In honor of Ellen Degeneres’s show, The Ellen Degeneres Show, coming to an end after 19 years on May 26, we are chronicling its farewell season each week. These are the Last Days of Ellen.
This column is mostly devoted to talking about the various A-list celebrities who are bidding their best friend Ellen adieu during her show’s final season. That is well and good, but it does completely ignore a huge aspect of the Ellen Experience: fan interaction. How silly I have been to ignore the true lifeblood of this entire franchise.
If our girl loves one thing, it’s pretending to like her fans. After assuring the audience that she will “have another chapter” and “see [them] in another chapter” (sounds like a threat to me), Ellen explained that she was inspired by an auction of Tiger Woods’s golf clubs to have an auction of her own. Specifically, she would be auctioning off a giant purse that she used as a prop in an episode from the second season of Ellen, “I’ll even sign it,” she promised.
To sweeten the pot, Ellen threw a couple of tie-dye shirts, a onesie, and a wine tumbler into the purse. So all in all, this is an auction lot worth, in Ellen’s words, “somewhere between $32 and four million.” That is funny when you hear it the first time, and becomes a dark bit of foreshadowing when you know what’s going to happen next.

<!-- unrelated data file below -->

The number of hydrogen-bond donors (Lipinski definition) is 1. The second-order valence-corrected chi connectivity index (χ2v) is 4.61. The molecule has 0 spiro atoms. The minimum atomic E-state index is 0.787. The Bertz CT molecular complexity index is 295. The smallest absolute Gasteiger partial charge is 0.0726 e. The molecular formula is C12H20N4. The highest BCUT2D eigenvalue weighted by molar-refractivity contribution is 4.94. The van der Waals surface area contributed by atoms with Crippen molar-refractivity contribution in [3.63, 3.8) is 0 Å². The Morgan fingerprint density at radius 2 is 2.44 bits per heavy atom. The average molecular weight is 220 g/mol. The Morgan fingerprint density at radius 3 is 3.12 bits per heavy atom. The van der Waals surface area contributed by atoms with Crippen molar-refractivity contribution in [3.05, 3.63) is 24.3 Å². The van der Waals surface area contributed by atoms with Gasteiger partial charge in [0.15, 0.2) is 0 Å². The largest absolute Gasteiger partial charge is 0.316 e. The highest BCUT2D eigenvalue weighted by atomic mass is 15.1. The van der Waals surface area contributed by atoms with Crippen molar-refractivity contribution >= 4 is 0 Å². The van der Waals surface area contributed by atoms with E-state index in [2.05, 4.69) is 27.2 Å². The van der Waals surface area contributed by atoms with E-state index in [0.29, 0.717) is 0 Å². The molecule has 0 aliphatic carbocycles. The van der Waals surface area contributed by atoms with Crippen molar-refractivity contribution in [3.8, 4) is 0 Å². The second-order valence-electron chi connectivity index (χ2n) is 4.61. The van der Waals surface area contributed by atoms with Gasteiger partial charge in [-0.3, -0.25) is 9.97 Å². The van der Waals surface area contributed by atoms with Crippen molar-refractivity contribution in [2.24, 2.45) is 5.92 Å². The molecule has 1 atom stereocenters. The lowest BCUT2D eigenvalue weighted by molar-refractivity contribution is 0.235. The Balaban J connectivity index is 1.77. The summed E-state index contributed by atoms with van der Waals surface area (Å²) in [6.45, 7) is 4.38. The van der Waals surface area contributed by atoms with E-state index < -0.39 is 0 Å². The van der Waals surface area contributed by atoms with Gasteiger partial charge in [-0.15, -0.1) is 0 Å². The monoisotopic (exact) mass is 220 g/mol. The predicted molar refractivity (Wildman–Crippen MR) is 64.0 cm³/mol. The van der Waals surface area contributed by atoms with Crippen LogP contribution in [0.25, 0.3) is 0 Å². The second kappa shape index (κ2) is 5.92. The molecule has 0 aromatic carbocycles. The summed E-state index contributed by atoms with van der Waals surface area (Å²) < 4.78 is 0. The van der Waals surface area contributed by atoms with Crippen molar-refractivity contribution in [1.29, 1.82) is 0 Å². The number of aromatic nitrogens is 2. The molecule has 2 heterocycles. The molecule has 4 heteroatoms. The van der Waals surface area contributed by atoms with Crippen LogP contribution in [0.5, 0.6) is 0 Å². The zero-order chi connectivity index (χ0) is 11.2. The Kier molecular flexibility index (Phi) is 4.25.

A real-life auction ensued, with all proceeds going to the Ellen Fund, which helps “save the mountain gorillas in Rwanda.” The bidding started at $50 and a good amount of hands went up, but by the time the bidding got to $2,000, there were only four women left vying for the big purse. One woman smartly bowed out at this point, a memory that I’m sure she will look fondly on for the rest of her life. Here she is:
Another woman, who had not bid the entire time, actually stood up to bid $2,000. Rookie mistake. Ellen is nothing if not a trickster, and the four women who were willing to bet the price of two MacBook Airs for a TV prop that would probably end up just sitting in the garage were about to find that out first hand.
Ellen upped the price to $2,500, and the woman who had stood up to bid $2,000 started to sit down. Not so fast, little lady. No, instead of letting her bow out gracefully, Ellen ensnared her and her fellow bidders in her trap.
None of them would be getting the purse they thought they were bidding for, but all of them would get the honor of donating $2,500 to Ellen’s charity and all of the non-historic deadstock merch she mentioned earlier. She did say she was going to sign all of it though, and that will probably nab them all at least $50 on the secondary market.
This has to be illegal. You can’t trick people into saving the mountain gorillas of Rwanda by promising them a comically oversized purse and then not giving them the purse once you’ve gotten $10,000. I think this is the legal definition of fraud, and Ellen broke the number one rule of financial crimes: Do not commit fraud on your own nationally syndicated television show. That’s how they got Al Capone.
Previously on The Last Days of Ellen: Jessica Biel Fills Her Underpants